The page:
Egyptomania – It’ll Drive You Insania!

The New York Times Book Review ran a review of A World Beneath The Sands by Toby Wilkinson which recounts the “golden age of Egyptian archaeology” that occurred in the 19th century. This was a time, frankly of pillage, exploitation and outright theft perpetrated by or in behalf of European institutions and individuals often condoned and even encouraged by Egyptian authorities. The Egyptomania that subsequently gripped Europe and the Americas touch multiple facets of those society’s, everything from “Egyptian Revival” architecture to art to occultism. Neo-Egyptian garb and Godnames were on display in the Golden Dawn and, of course, Liber AL was received by the Prophet of the Lovely Star during a visit to Cairo on his honeymoon. He first set eyes on the Stele of Revealing during a visit to the Boulak Museum.  Even today, most older magicians still have a couple volumes by British Museum’s E. Wallis Budge on their book shelves. An excerpt says:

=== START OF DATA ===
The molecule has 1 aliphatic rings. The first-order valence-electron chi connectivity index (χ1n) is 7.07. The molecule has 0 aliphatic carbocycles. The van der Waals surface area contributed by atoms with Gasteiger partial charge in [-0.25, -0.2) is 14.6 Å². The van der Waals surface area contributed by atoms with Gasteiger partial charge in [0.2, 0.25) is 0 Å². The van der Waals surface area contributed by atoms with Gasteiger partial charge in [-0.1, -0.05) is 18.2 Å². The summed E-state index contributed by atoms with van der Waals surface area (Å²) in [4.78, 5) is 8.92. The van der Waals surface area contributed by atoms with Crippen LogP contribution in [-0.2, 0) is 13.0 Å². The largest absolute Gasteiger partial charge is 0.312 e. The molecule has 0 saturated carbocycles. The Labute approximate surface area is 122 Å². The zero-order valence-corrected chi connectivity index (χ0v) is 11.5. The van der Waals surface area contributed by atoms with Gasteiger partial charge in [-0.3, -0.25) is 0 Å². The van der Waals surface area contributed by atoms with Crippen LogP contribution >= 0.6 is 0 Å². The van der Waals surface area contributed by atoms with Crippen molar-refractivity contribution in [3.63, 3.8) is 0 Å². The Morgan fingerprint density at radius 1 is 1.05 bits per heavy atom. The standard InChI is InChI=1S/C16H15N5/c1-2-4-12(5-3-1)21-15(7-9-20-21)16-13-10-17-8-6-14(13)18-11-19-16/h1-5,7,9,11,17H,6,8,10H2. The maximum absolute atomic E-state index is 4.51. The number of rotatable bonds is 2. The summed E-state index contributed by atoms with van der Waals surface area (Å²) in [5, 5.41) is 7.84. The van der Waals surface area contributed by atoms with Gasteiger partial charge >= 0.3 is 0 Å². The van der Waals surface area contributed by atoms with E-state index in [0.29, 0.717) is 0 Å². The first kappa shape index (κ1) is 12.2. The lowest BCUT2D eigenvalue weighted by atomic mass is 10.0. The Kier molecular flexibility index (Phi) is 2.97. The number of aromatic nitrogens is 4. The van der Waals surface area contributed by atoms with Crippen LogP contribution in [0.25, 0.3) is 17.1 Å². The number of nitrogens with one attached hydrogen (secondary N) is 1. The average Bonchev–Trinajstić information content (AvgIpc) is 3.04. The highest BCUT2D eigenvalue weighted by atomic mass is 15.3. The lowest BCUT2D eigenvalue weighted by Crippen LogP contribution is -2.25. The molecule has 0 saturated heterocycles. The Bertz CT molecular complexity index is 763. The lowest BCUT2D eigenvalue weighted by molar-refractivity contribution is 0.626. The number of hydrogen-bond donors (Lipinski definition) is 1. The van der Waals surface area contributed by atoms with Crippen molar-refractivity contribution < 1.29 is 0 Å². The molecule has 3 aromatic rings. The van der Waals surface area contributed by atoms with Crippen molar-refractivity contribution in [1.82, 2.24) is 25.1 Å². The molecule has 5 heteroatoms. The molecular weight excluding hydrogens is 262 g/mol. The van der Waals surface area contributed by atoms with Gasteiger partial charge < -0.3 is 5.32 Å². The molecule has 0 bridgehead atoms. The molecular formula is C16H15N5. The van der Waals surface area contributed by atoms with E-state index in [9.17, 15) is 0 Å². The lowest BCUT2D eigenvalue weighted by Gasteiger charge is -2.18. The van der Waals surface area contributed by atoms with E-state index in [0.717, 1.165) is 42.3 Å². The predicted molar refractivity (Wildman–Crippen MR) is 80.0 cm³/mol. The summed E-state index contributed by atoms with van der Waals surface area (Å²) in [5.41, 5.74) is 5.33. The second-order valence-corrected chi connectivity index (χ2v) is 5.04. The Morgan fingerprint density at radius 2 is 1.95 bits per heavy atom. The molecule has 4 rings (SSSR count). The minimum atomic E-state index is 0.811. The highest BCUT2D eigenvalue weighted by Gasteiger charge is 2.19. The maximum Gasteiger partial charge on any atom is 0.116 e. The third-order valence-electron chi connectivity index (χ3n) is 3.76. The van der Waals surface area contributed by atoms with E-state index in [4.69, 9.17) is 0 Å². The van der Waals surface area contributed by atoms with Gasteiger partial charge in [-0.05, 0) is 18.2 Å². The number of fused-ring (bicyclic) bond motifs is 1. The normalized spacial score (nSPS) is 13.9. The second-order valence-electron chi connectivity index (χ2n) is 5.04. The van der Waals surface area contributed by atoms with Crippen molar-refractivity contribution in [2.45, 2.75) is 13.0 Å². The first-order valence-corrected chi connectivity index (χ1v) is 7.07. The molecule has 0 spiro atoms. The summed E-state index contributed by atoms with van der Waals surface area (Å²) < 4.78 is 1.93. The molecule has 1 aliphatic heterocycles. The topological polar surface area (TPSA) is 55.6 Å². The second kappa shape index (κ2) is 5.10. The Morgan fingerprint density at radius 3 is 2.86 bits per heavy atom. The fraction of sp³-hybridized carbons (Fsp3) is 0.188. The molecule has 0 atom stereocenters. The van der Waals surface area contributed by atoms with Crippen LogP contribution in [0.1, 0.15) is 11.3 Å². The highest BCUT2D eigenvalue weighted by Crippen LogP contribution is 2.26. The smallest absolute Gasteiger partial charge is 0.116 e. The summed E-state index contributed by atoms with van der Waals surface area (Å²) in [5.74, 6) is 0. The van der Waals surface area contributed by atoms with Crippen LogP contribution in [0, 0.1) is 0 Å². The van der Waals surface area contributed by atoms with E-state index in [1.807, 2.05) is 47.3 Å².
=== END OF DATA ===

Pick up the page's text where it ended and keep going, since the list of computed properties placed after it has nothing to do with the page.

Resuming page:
“As for Ernest Alred Thompson Wallis Budge, when sent to acquire antiquities for the British Museum, he too bribed the police, bought stolen artifacts from illicit dealers, stole, smuggled and justified his actions in the same way countless archaeologists and amateur scavengers have justified theirs: “The objects would have been smuggled out of Egypt all the same; the only difference would have been that instead of being in the British Museum they would be in some museum or private collection on the continent or in America.” In other words, they would have ended up someplace quite like his own, and how, pray, could anybody want that? It’s an amusing characteristic of all the players in these hundred years of excavation that every one of them claimed ample reason for removing antiquities from Egypt, legally or illegally, yet howled with outrage when anyone else did the same.”

Read the whole piece:

Frater Lux Ad Mundi

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